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How to Design a 12V-to-60V Boost Converter with Low Temperature Rise Using eGaN FETs

How to Design a 12V-to-60V Boost Converter with Low Temperature Rise Using eGaN FETs

10 25, 2021

Modern displays, such as laptops and PC monitors, typically require a low power boost converter. In this application, the screen intensity is low to moderate and the converter is operated at light load most of the time, so the light-load efficiency is very important. The low switching loss of eGaN FETs can help address this challenge. This GaN Talk will examine the design of a 12 V to 60 V, 50 W DC/DC power module with low temperature rise using eGaN FETs in the simple and low-cost synchronous boost topology.

Design of a small and Highly Efficient eGaN®-FET-based Synchronous Boost Converter

The synchronous boost topology is popular in DC/DC step-down converter design for its simplicity, easiness in control, and low cost. The schematic diagram of the eGaN FET-based synchronous boost converter is shown in Figure 1. The 100 V rated eGaN FET EPC2052 with RDSon of 6 mΩ is selected for the 12 V to 60 V, 50 W power stage. The uP1966E gate driver that features high driving strength is used to drive the FETs. The synchronous bootstrap circuit with EPC2038 that ensures 4.9 V gate voltage is used for the high-side gate drive. Digital control that allows sub-10 ns dead time and flexibility in control scheme development is employed. To optimize efficiency, two small on-board switch-mode power supply circuits are used to generate the housekeeping 5 V and 3.1 V voltages for the gate driver and the digital controller respectively. The house keeping power can also be powered from either high or low voltage port using the simple diode “OR” circuit, which enables bi-directional operation.

Figure 1. Simplified schematic of the eGaN FET-based synchronous boost converter. The design is bi-directional capable.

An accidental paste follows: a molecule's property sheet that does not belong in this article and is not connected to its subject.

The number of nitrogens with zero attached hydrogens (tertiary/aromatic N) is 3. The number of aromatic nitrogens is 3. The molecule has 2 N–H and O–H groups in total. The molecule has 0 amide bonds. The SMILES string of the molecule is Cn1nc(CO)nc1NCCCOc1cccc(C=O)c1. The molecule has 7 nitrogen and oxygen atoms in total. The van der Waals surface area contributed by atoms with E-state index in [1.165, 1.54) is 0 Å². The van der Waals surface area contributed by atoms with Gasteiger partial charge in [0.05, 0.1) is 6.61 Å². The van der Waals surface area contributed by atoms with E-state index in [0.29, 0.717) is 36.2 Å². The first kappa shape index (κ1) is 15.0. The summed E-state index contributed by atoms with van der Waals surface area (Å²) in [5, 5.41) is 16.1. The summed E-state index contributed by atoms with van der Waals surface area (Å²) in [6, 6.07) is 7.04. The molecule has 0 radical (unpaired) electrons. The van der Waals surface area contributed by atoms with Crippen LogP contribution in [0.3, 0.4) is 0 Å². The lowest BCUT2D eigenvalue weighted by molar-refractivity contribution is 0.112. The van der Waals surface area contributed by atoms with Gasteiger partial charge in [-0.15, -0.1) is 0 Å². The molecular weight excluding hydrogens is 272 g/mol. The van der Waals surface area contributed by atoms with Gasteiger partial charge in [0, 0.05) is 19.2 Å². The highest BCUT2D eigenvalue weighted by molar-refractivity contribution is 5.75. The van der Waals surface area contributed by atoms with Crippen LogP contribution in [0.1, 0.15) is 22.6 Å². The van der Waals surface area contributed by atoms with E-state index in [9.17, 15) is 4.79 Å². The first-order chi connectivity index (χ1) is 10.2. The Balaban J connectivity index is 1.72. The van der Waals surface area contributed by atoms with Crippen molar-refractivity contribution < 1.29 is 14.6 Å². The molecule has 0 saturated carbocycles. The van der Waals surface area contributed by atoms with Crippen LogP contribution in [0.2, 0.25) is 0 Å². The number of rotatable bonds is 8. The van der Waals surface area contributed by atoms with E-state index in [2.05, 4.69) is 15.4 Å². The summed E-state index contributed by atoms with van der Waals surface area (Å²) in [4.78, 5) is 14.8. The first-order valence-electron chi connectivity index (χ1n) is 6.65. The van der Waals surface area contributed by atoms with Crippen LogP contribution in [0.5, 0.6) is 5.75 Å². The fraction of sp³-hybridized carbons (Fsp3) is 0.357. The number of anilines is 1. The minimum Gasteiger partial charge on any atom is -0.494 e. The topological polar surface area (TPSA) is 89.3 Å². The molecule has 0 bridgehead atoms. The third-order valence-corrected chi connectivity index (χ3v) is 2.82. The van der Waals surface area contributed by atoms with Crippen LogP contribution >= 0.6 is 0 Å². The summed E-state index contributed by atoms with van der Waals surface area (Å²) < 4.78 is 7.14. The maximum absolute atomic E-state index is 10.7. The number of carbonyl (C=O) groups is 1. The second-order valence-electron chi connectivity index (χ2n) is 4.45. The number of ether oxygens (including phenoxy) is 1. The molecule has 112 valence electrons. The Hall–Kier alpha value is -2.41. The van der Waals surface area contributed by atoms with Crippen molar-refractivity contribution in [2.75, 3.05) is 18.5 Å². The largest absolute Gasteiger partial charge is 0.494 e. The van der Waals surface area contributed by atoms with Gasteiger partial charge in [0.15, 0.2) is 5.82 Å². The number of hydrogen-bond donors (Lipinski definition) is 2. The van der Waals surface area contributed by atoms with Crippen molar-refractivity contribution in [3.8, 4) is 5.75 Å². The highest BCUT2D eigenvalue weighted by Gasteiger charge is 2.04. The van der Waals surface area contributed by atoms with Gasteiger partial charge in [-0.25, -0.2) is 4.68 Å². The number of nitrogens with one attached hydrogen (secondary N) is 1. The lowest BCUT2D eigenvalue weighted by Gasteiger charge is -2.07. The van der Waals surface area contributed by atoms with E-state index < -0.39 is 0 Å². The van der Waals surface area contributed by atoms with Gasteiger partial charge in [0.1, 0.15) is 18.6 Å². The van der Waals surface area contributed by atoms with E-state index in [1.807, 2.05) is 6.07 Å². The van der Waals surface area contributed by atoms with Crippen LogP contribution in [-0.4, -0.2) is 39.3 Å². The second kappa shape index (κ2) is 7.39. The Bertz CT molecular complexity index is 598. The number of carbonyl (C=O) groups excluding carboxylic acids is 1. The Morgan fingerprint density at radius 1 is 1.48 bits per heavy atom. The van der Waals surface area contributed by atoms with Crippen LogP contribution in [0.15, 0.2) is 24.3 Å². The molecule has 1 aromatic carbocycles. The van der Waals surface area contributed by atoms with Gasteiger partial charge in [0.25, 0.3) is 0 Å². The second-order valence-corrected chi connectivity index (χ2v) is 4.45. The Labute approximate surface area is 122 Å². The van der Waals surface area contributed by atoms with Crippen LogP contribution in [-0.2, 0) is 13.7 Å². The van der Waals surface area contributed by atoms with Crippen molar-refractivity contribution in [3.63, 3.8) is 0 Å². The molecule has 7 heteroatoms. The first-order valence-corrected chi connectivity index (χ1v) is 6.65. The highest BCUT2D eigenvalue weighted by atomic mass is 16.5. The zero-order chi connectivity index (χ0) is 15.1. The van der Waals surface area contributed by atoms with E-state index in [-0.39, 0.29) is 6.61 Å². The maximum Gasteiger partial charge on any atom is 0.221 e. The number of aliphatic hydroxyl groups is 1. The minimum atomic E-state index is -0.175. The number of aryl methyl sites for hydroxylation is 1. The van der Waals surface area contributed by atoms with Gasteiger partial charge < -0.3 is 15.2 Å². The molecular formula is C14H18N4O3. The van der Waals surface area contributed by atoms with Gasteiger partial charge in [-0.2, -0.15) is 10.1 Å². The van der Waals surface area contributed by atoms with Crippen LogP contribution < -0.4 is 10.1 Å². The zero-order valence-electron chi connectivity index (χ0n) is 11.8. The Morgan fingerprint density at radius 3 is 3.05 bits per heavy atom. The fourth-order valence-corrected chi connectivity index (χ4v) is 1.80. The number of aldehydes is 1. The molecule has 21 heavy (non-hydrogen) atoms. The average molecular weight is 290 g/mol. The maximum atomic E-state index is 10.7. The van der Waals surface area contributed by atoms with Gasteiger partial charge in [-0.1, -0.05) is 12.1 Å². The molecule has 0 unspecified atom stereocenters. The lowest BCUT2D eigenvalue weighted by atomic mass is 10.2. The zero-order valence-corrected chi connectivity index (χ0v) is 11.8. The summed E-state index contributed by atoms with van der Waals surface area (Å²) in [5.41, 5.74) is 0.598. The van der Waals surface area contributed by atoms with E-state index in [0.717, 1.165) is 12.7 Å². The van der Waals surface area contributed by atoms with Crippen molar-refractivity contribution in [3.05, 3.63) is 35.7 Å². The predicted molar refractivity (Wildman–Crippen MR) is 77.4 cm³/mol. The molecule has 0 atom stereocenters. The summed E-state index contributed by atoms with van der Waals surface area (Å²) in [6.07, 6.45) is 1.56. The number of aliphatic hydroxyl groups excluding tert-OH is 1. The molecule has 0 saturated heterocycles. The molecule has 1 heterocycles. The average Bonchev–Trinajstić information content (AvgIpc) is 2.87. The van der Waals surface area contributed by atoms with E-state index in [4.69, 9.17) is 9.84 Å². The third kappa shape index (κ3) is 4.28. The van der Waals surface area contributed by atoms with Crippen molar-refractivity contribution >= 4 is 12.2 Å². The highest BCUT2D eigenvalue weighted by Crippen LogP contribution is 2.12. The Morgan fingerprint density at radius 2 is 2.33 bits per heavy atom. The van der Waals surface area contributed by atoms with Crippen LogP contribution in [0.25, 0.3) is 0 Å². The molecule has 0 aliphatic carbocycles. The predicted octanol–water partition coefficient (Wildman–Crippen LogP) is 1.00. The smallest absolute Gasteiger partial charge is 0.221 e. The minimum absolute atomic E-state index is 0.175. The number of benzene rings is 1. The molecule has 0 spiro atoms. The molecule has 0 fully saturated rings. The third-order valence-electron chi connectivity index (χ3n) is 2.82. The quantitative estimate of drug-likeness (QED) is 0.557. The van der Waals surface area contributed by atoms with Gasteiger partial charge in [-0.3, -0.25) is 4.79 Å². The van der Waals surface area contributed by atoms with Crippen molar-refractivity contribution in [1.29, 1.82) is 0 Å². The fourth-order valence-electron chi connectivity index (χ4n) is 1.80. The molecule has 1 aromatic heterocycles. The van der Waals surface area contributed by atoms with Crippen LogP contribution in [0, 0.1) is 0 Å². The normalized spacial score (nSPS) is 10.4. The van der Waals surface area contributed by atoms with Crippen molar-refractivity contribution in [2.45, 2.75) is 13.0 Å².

The switching frequency of the converter is designed at 500 kHz for high light-load efficiencies, and the inductor is a 10 μH TDK ferrite inductor. At light load, the inductor core and AC copper losses are dominating factors. Therefore, a larger inductor improves the light-load efficiency because of decreased ripple and thus lower core losses and AC copper losses.

Design Validation

The synchronous boost converter EPC9162 is shown in Figure 2. The switch-node voltage, vSW waveform at 0.15 A output current is presented in Figure 3, which shows the switching to be fast and clean.

The overall power efficiency and power loss of the synchronous boost converter operating at different input voltages are given in Figure 4 with a peak efficiency of 95.3% at 12 V input and 60 V and 0.85 A output.

Figure 2. Photograph of the 12 V to 60 V, 50 W synchronous boost converter EPC9162
Figure 3. Switch-node voltage vSW, waveform at 0.15 A output current
Figure 4. Total system efficiency, including the housekeeping power consumption at 20 V output

The thermal image of the converter operating at 12 V to 60 V, 0.85 A output current without forced-air cooling is shown in Figure 5. A temperature rise of just 40°C is achieved. It is clear that the GaN FETs are capable of carrying more current given a relaxed temperature rise or with forced-air cooling.

Figure 5. Thermal image of the synchronous boost converter operating at 12 V to 60 V and 0.85 A output and thermal steady state without forced-air cooling

Conclusions

A 12 V to 60 V, 50 W eGaN-FET-based synchronous boost converter achieves 95.3% peak efficiency and only 40°C temperature rise with the small die size of 2.25 mm2. In applications where light-load efficiency is critical such as LED backlighting for laptops and monitors, the fast switching speed of eGaN FETs significantly reduces switching losses for higher efficiency. Additionally, the low temperature rise prevents equipment overheating and the synchronous boost topology provides a simple, low-cost solution.